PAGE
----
Bennett orders more Holocaust study in schools, including Polish role in WWII
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'It's historic fact that many Poles aided in murder of Jews'

Bennett orders more Holocaust study in schools, including Polish role in WWII

Education minister says Polish bill seeking to criminalize statements on Polish complicity in Holocaust a 'shameful disregard of the truth'

Rabbi Yisrael Meir Lau (r), Education Minister Naftali Bennett (2r) join participants in the March of the Living in Auschwitz concentration camp, April 24, 2017 (Courtesy)
Rabbi Yisrael Meir Lau (r), Education Minister Naftali Bennett (2r) join participants in the March of the Living in Auschwitz concentration camp, April 24, 2017 (Courtesy)

Amid rising outrage in Israel over a bill passed on Friday in Poland’s lower House of Parliament outlawing blaming the Polish nation for crimes perpetrated during the Holocaust, Israel’s Education and Diaspora Affairs Minister Naftali Bennett (Jewish Home) on Saturday instructed schools to dedicate two hours this week to learn more about European nations’ involvement in the Holocaust and their roles during the war, including that of Poland.

In a statement released Saturday, as Israeli leaders angrily reacted to the pending legislation, Bennett said the bill was a “shameful disregard of the truth.”

“It is a historic fact that many Poles aided in the murder of Jews, handed them in, abused them, and even killed Jews during and after the Holocaust,” he said. “It is also a historic fact that the Germans initiated, planned, and built the work and death camps in Poland. That is the truth, and no law will rewrite it. These facts must be taught to the next generation.”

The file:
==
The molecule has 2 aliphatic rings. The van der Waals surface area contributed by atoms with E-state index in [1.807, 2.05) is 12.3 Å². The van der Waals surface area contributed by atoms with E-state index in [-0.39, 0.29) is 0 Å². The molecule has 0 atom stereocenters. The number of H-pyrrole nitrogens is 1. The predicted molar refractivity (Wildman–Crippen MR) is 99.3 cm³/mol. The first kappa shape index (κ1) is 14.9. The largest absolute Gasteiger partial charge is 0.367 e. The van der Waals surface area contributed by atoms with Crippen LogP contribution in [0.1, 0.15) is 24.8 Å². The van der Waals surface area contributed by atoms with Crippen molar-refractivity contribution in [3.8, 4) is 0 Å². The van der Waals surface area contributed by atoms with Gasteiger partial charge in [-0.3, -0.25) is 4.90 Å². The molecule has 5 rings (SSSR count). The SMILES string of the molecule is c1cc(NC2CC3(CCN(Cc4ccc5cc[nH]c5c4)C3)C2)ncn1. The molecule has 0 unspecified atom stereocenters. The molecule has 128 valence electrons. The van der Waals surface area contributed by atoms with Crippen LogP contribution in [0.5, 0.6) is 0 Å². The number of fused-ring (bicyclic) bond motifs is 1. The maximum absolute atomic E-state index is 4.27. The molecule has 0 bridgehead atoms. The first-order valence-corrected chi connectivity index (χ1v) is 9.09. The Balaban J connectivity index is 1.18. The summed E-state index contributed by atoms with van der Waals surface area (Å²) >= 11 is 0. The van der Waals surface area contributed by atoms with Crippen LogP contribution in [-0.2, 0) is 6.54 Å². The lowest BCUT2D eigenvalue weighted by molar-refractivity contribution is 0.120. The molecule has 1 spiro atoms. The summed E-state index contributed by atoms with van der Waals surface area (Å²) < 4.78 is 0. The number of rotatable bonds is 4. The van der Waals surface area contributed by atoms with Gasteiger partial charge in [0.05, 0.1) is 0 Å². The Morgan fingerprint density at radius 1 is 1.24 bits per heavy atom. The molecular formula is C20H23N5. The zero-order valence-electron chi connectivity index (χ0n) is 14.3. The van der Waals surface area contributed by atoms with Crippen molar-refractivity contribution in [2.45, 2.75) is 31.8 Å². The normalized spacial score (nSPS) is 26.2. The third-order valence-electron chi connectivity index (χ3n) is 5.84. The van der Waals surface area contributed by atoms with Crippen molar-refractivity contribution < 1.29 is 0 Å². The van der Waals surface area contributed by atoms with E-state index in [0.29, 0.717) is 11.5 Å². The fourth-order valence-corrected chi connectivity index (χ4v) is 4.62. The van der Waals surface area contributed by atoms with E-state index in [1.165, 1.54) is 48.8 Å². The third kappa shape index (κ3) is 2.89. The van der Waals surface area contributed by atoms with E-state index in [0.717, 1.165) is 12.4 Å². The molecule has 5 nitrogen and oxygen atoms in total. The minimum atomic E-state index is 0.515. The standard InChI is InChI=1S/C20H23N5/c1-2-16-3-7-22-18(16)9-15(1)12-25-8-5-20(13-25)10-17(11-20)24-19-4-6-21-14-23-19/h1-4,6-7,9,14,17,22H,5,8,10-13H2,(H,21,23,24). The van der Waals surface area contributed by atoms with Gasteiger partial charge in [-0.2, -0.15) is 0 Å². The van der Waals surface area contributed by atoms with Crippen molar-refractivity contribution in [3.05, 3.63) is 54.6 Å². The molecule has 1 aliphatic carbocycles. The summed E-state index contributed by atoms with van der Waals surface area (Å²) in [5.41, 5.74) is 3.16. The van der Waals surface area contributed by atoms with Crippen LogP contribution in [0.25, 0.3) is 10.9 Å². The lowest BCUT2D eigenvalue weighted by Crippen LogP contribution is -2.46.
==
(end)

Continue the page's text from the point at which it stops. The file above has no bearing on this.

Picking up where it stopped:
Bennett called on the Polish government to “remove this embarrassing bill from the table, as it is shameful to the memory of the Holocaust and the relationship between our countries.”

Earlier Saturday, Prime Minister Benjamin Netanyahu called the proposed law “baseless” and ordered his country’s ambassador to Poland to meet with Polish leaders to express his strong opposition.

“One cannot change history, and the Holocaust cannot be denied,” he said.

Meanwhile, the deputy Polish ambassador to Israel was summoned to the Israeli Ministry of Foreign Affairs for talks on Sunday, the ministry said. The Polish ambassador is currently not in the country.

The Polish bill proscribes criminal proceedings for individuals or organizations who allegedly defame the “Polish nation” by assigning guilt or complicity to Poland for crimes committed by the Nazis on Polish soil. Phrases such as “Polish death camps” to refer to the killing sites Nazi Germany operated in occupied Poland during World War II may be punishable by three years in prison or a fine, according to the law. The bill is partly a response to cases in recent years of foreign media using “Polish death camps” to describe Auschwitz and other Nazi-run camps, and would apply to locals and foreigners, including Holocaust survivors.

The bill also makes it illegal to “deliberately reduce the responsibility of the ‘true culprits’ of these crimes,” in reference to the murder of around 100,000 Poles by units in the Ukrainian Insurgent Army during the World War II.

The bill still needs approval from Poland’s Senate and president.

It marks a dramatic step by the country’s current nationalist government to target anyone who tries to undermine its official stance that Poles were heroes during the war, not Nazi collaborators who committed heinous crimes.